The Trump administration finalized long-planned overhauls to the Stark and anti-kickback laws Friday, and the changes are getting mixed reviews from providers.
Hospital groups including the American Hospital Association (AHA) and the Federation of American Hospitals (FAH) were optimistic about the regulatory changes, while physician groups such as the American Medical Group Association (AMGA) expressed skepticism.
The goal of updating both laws is to make it easier for providers to engage in care coordination and value-based care programs without running afoul of the statutes. In a statement, AHA Executive Vice President Tom Nickels commended the Department of Health and Human Services (HHS) for its work to ease these barriers.
"Outdated regulations created unnecessary roadblocks to the kind of collaboration and coordination that enables caregivers to meet all of their patients’ health care needs, whether in the hospital, the doctor’s office or their own homes," Nickels said. "The changes finalized should help to replace numerous waivers of these same regulations needed to experiment with collaborative and innovative care and remove 'impediments to robust, innovative programs' noted in a 2016 report from the Department to Congress."
FAH CEO Chip Kahn also praised the rule in a tweet, saying the policy updates "enable doctors and hospitals to develop innovations in patient care and cost control."
Centers for Medicare & Medicaid Services (CMS) Administrator Seema Verma said that as the agency aimed to gauge the biggest barriers to participation in value-based care, compliance with these two laws were a frequent source of complaints.
CMS' regulatory overhaul includes new safe harbors for the anti-kickback law and new exemptions to the Stark Law to allow for greater flexibility, For example, the regulations clarify how medical device and durable medical equipment companies can participate in care coordination arrangements for digital health platforms.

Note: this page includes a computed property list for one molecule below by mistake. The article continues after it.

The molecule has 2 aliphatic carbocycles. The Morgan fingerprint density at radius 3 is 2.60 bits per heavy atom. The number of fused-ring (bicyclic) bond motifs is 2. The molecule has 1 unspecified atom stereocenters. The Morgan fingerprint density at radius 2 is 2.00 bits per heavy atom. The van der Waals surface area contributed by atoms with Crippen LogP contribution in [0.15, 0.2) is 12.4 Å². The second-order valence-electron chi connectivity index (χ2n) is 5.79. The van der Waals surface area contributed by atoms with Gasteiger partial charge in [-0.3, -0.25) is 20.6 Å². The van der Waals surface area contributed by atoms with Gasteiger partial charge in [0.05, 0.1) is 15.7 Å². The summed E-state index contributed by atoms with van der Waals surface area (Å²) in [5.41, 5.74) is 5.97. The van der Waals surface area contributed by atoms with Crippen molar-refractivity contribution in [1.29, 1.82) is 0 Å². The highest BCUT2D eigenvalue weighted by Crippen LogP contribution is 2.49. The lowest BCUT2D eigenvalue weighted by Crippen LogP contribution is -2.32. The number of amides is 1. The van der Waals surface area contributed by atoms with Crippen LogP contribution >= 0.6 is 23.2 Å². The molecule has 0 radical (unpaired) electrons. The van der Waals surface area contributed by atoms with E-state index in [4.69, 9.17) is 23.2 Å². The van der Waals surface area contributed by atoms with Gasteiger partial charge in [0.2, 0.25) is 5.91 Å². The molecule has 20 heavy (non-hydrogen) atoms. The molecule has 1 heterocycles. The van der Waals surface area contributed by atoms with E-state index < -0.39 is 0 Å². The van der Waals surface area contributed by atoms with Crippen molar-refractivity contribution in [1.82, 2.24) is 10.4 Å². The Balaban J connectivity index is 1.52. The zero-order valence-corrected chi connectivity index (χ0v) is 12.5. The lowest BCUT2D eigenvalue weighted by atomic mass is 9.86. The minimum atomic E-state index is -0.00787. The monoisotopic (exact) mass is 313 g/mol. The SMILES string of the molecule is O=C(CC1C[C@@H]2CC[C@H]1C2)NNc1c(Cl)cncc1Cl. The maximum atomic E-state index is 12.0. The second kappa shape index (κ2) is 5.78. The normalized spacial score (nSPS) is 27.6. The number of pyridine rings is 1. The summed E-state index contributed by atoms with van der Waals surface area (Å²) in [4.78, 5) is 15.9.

The agency also made some changes in response to provider concerns, such as lowering the level of downside risk necessary to qualify for the new anti-kickback safe harbors.
Darryl Drevna, senior director of regulatory affairs at AMGA, said in a statement to Fierce Healthcare that while the final rules "demonstrate a willingness to help providers move toward value-based care," the risk requirements will still be a hard sell, even at a lower rate.
"AMGA members need a consistent set of rules that do not change based on the level of risk," Drevna said. "Requiring providers to adapt to new clinical, administrative and financial processes to satisfy a new safe harbor does not serve as an incentive to enter into sophisticated value-based arrangements.”
Anders Gilberg, senior vice president of government affairs at the Medical Group Management Association, said in a statement to Fierce Healthcare that while the group can appreciate the efforts to update both laws, both have become too cumbersome "to the point where it is beyond comprehension to the average physician or practice administrator."
While the regulatory changes are welcomed, the rules could have gone further to ease burdens on physicians—and, to truly provide relief, Congress will need to step in, Gilberg said.
"We recognize HHS had the difficult task of implementing this overly complicated law and has limited ability to act within its statutory authority," Gilberg said. "Efforts to improve the Stark Law’s regulatory framework will be undercut by the law’s strict liability regime, disproportionate penalty provisions, and vexing construct. We continue to believe there is a significant need for Congressional action."
Policy experts at the American Medical Association were still processing the meaty regulations as of Monday afternoon, but in a letter (PDF) to the Trump administration in December 2019 the group expressed similar concerns about financial risk requirements, warning it could drive further industry consolidation.